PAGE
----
And we all know, for all our self-doubt and self-loathing, that the West really is strong, at least strong enough to smash jihadists and their patrons.

So apparently we are in another Phony War circa October 1939 to May 1940, awaiting the provocation—another 9/11? A nuclear strike on Israel? A full-fledged brazen Syrian invasion of Lebanon? A terrorist killing of the Pope or mass murder in Paris or Berlin?— that sets us off.

And we know that like a Nazi Germany that invaded Russia and declared war on the United States, or a Japan that bombed Pearl Harbor and hoped for our instant surrender, that these jihadists have not a clue about the danger they are courting, apparently thinking that most Americans care only about Mark Foley’s email or Britni Spears’ divorce.

But tragically time will tell for these naïve and self-destructive killers. Their clock is ticking…

Jules Crittenden puts it even more bluntly.

If we are going to sit down and talk to the Iranians as the Iraq Study Group is expected to recommend, then this is the message that needs to be signalled loud and clear.

It's a policy I call Assured Destruction, because unlike the Cold War, there doesn't have to be anything mutual about it.

At any point along this path, if it turns out that they were just kidding, and it was all a big mistake, that will be too bad. For them.

Brace yourselves, the next few years could be exciting, not necessarily in a good way.
FRIDAY MORNING FOOTBALL. At Ypsilanti, Huskies 27, Northern Michigan 0. Garrett Wolfe remains the country's rushing leader. A few potential representatives from the more visible conferences are not yet bowl-eligible.


MARKING OFF. Happy Thanksgiving. (If the Wall Street Journal runs the same piece the Wednesday in advance of each Thanksgiving, why not I?)

I give thanks for your readership and your comments.

Spare a few moments thanks for the young people in harm's way around the world, for the people in emergency services who deserve to sit down to the turkey without the alarm ringing, for the people in transportation, tourism, and entertainment passing on their family gatherings to enhance yours.
YOU HAVE TO STEER, BUT YOU GET THERE FASTER. The Thanksgiving rush is in progress, just in time to note the fiftieth anniversary of the Interstate Highway System.

Give thanks because the Interstate is going to make your holiday trip, this week, and at Christmas, immeasurably faster and easier than it used to be. Only those who drove or rode as children in automobiles in the '30s, '40s and '50s can fully appreciate how much faster and how much easier.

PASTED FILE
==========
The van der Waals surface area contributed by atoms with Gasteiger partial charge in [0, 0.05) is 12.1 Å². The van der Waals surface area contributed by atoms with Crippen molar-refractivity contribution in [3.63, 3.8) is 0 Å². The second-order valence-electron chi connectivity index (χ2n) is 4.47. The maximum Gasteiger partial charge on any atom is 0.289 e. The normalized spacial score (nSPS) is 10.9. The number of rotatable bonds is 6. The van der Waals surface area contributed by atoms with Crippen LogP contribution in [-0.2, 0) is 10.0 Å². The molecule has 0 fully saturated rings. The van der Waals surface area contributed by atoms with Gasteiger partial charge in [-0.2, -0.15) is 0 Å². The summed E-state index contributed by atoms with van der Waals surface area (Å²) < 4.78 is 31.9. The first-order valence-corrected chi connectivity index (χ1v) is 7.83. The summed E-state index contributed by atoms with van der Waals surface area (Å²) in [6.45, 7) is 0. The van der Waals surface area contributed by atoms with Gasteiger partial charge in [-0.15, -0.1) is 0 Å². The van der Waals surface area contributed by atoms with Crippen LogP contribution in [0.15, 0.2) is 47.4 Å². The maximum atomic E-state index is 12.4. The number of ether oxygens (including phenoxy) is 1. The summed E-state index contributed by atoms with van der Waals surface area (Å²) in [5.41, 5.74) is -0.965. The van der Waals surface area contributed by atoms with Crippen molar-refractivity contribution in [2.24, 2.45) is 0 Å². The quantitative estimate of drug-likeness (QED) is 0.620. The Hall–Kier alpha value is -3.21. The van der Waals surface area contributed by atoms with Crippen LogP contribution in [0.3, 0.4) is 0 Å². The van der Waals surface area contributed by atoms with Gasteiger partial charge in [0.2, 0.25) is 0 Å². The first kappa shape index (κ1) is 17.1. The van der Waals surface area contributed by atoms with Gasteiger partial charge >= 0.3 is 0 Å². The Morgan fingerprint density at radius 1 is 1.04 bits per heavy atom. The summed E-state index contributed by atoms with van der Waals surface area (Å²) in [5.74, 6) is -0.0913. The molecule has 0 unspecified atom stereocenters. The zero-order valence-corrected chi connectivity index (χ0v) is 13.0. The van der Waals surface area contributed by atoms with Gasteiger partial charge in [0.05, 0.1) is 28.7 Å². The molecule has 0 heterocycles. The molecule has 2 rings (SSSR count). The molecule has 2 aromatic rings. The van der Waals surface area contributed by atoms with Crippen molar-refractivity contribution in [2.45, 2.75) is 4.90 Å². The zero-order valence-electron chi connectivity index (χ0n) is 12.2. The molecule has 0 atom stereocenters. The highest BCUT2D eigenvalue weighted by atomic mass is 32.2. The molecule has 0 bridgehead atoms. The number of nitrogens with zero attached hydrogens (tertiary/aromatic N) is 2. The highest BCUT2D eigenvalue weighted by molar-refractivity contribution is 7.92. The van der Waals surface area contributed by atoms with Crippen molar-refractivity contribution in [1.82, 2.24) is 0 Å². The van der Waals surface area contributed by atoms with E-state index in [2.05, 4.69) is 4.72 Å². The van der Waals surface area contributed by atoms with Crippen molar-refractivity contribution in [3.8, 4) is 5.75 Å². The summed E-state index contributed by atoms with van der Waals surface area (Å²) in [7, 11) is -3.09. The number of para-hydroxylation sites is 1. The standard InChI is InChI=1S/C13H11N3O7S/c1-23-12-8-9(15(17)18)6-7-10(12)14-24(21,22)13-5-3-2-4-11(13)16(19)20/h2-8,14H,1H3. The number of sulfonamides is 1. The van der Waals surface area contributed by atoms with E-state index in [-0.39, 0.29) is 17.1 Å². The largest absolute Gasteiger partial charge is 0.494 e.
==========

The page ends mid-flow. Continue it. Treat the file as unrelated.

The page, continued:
Long distance auto trips back then meant stop and go driving through a maze of dangerous intersections with and without traffic lights; through railroad crossings, perilous curves and steep grades on which motorists too often found themselves crawling along behind heavy trucks. Most main routes led directly through cities and towns and there were few by-passes. For every charming little roadside restaurant now remembered through the haze of nostalgia, there were scores of dirty joints of decidedly uneven quality. If you were lucky you might find a good motel, but often you were left with a grim, run-down tourist cabin.

It's even good for the people who prefer the blue highways.

Well, the reason they enjoy their trip is because all the truck traffic and a lot of the regular traffic is rolling on the Interstate, leaving those side roads less crowded and more serene. I've heard all their stories about how great it was to travel back in the old days before all those bland chain restaurants and motels "made everything the same."

These people get a little catch in their throats about some great stuffed pork chops they had somewhere outside Dayton back in the "old days" and they forget what it was like to follow a heavily loaded 18-wheeler up a two-lane highway in the not-so-Great Smokey Mountains, or to run afoul of some fat-assed tax collector in a police uniform in a little town on the way to Florida.

And with the passing of the Little Ice Age, even if "the horse knows the way", there is precious little "white and drifted snow" a month in advance of the solstice. And two cheers for that! (Over the River and Through the Woods dates to 1844, and it is a Thanksgiving song.)